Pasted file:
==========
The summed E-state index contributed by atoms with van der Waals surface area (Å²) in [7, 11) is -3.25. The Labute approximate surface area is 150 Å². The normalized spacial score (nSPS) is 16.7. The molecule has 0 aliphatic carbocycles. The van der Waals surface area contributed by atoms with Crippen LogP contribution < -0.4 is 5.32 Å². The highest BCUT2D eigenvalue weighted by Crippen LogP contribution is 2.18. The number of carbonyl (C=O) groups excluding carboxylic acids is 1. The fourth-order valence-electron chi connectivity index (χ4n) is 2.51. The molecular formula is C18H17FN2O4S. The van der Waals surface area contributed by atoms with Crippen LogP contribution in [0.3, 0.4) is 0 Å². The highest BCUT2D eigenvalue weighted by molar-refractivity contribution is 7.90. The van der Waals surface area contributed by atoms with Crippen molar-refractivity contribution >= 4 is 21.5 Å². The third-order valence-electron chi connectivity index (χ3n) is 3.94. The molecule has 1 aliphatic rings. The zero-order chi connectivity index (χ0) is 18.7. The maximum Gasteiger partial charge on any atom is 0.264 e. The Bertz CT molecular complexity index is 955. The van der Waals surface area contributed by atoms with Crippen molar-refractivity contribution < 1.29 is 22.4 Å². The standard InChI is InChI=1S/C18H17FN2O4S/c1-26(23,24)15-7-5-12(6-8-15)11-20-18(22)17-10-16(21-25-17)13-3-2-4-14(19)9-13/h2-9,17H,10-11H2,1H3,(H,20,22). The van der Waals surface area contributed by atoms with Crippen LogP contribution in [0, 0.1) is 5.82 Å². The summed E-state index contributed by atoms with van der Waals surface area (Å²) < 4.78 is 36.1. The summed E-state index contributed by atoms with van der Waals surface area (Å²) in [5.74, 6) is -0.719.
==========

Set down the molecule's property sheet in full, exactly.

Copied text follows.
The summed E-state index contributed by atoms with van der Waals surface area (Å²) in [7, 11) is -3.25. The Labute approximate surface area is 150 Å². The normalized spacial score (nSPS) is 16.7. The molecule has 0 aliphatic carbocycles. The van der Waals surface area contributed by atoms with Crippen LogP contribution < -0.4 is 5.32 Å². The highest BCUT2D eigenvalue weighted by Crippen LogP contribution is 2.18. The number of carbonyl (C=O) groups excluding carboxylic acids is 1. The fourth-order valence-electron chi connectivity index (χ4n) is 2.51. The molecular formula is C18H17FN2O4S. The van der Waals surface area contributed by atoms with Crippen LogP contribution in [0.3, 0.4) is 0 Å². The highest BCUT2D eigenvalue weighted by molar-refractivity contribution is 7.90. The van der Waals surface area contributed by atoms with Crippen molar-refractivity contribution >= 4 is 21.5 Å². The third-order valence-electron chi connectivity index (χ3n) is 3.94. The molecule has 1 aliphatic rings. The zero-order chi connectivity index (χ0) is 18.7. The maximum Gasteiger partial charge on any atom is 0.264 e. The Bertz CT molecular complexity index is 955. The van der Waals surface area contributed by atoms with Crippen molar-refractivity contribution < 1.29 is 22.4 Å². The standard InChI is InChI=1S/C18H17FN2O4S/c1-26(23,24)15-7-5-12(6-8-15)11-20-18(22)17-10-16(21-25-17)13-3-2-4-14(19)9-13/h2-9,17H,10-11H2,1H3,(H,20,22). The van der Waals surface area contributed by atoms with Crippen LogP contribution in [0, 0.1) is 5.82 Å². The summed E-state index contributed by atoms with van der Waals surface area (Å²) < 4.78 is 36.1. The summed E-state index contributed by atoms with van der Waals surface area (Å²) in [5.74, 6) is -0.719.